My one-of-a-kind dog. My lifesaver. My everything.
Nothing after Finn died was tangible except my grief and my longing for his deep, warm eyes to look at me lovingly just once more.
Even though I didn’t plan it or know I needed it, for all of his seven years on Earth, Finn was my emotional support dog, comforting me through panic attacks brought on by my abusive childhood. Now that he was gone, I worried there wasn’t another creature alive who could comfort me and make me feel joy as he had.
For weeks after Finn died, grief rolled relentlessly through me. I wept and journaled and asked God over and over why Finn had to die at such a young age. I protested the Universe’s supposed wisdom. And every night, with my wet and heavy eyes, I hunkered down on the sofa, guzzled wine, and covered my miserable, aching body with the blanket Finn slept on the last weeks of his life. Joy was so distant a feeling, I couldn’t remember the sight or taste of it.
A couple of months after Finn died, the breeder who gave us Finn called me.
“I know it’s been tough losing Finn,” she said, her tone compassionate yet upbeat.
I wiped my eyes with the back of my hand and imagined she called to tell me Finn came back. That he was there with her wanting to come home to me. (Crazy, I know. But grief can do strange things to your mind.)
She continued, “I have a puppy here that would be perfect for you.”
Was it Finn? Was be back? Maybe reincarnated into this perfectly healthy puppy? “Is it a boy?” I asked, my voice cracking with wistfulness.
“Yes! A boy. He’s smart and curious and he’s such a cuddler. He’s as cute as anything. I wondered if…you might be ready for another one?”
I closed my eyes and remembered the first time I met Finn. I went to the airport and picked him up after his flight from Ohio. He popped out of the tattered sherpa bag and wrapped his front legs around my neck. I inhaled. His sweet puppy scent was forever locked into my senses.
A tingle of my once forgotten joy sent tears rolling down my cheeks. Finn was there with me, pushing my heart toward yes. Feel the joy. Embrace it. Love another like you loved me.
“Yes, I’m ready,” I whispered. And in that gifted moment of joy, my grief evaporated in the heated swell of my happy heart.
A few weeks later, my husband and I met the breeder at the airport. She had her old sherpa bag hanging from her shoulder. Tears filled my eyes thinking of that day seven years ago when Finn leapt out of that bag. And just as she got within hugging distance of us, a curious furry face popped out from the unzipped top.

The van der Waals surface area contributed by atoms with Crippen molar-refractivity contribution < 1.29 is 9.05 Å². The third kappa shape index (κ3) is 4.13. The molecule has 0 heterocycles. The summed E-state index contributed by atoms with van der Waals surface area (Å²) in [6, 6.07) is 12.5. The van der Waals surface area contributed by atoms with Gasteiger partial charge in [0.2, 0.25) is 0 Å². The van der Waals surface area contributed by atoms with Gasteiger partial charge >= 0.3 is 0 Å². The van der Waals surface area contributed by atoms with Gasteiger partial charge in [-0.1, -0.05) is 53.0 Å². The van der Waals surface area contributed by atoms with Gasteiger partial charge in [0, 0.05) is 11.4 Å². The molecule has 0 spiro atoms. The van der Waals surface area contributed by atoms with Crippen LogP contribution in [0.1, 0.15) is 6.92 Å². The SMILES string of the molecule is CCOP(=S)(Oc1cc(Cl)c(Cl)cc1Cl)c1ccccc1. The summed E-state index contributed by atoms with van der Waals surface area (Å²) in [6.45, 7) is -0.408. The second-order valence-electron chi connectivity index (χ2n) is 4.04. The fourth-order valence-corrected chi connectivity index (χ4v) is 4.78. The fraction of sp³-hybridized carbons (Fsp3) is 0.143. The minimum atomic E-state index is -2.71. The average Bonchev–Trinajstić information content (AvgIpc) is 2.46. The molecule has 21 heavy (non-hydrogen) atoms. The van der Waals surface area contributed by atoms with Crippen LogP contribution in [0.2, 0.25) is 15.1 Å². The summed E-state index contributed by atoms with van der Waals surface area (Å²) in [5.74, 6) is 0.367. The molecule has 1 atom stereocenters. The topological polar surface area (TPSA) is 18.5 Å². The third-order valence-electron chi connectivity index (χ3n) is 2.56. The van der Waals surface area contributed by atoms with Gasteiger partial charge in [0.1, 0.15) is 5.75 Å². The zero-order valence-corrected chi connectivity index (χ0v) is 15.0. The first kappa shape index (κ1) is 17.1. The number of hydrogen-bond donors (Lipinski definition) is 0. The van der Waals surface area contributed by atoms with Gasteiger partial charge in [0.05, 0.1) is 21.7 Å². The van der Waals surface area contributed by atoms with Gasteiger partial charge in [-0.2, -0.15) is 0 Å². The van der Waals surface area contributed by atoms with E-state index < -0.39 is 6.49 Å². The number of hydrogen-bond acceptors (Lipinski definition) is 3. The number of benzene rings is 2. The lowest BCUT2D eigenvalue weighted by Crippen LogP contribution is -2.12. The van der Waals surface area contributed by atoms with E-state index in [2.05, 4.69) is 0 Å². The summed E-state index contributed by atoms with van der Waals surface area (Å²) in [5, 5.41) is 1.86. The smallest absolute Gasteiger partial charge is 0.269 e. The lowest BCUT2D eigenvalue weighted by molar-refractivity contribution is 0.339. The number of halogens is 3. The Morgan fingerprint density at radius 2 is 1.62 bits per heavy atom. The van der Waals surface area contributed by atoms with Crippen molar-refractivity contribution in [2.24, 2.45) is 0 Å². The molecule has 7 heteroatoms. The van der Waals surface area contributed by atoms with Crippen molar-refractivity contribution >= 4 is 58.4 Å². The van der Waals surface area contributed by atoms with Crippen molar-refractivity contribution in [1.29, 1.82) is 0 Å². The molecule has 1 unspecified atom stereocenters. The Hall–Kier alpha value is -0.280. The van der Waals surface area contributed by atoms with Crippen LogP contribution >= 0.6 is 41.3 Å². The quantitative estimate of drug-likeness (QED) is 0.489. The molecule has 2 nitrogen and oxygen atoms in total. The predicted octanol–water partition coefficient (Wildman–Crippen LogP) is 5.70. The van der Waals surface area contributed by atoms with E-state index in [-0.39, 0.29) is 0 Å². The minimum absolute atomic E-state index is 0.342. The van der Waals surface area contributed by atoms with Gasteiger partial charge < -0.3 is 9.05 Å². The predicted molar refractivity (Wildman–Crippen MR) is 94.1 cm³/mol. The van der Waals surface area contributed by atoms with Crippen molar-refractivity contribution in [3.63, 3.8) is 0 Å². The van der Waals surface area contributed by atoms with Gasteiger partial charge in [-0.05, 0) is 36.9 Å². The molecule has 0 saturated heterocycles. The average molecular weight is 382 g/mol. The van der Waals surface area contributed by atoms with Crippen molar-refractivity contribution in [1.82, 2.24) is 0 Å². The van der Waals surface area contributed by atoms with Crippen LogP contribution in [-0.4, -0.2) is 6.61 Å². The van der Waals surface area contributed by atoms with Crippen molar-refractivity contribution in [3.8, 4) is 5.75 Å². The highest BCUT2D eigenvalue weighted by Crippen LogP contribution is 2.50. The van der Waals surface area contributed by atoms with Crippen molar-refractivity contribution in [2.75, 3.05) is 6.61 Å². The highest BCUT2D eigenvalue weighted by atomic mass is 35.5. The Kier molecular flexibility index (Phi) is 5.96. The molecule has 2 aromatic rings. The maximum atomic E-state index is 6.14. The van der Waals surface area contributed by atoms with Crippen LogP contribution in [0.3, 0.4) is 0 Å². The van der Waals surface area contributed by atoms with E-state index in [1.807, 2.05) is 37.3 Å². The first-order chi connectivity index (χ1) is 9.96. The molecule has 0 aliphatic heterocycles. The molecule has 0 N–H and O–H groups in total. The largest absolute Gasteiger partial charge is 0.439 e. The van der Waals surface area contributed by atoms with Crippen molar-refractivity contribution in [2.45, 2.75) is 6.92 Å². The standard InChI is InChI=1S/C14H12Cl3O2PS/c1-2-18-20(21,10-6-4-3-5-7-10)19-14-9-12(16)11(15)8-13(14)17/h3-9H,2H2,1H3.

I reached inside and pulled the puppy to my neck.
“Hello, Irwin.” I closed my eyes and inhaled. He had his own scent, different from Finn, but equally as comforting. “I’m your mom.”
That evening, I sat on the back porch with Irwin nestled in my arms. The sunlight filtered omnipresently over my shoulder. It was Finn. He was there with us smiling and filling us with joy.
I’m quite certain that grief is something God devised to help us mark our human experience. And to make it even more interesting, He juxtaposed it with joy. Think about it–don’t most of us define our days, our months, our years by the sorrow that hollows us out and the joy that fill us up? Deaths, illness, and breakups occur, their weight teetering the see-saw of life, only offset by births, remissions, and falling in love yet again.
The grief becomes joy.
The heavy becomes light.
The end becomes the beginning.
While I had once perceived Finn’s death to be the end, it was actually the beginning. The beginning of a new chapter, a bigger heart, and a greater awareness that both grief and joy have a purpose–they’re God’s pendulum that swings every so often dramatically side to side so that all the stuff in the middle, which we call life, doesn’t feel blah and meaningless.
P.S. I’m almost finished writing my memoir about Finn and me and our journey of healing. If you’re an animal lover or on your own journey of healing, you’ll love my story. Please subscribe to my newsletter (in the right hand column of the screen) and I’ll let you know when the book is released. XO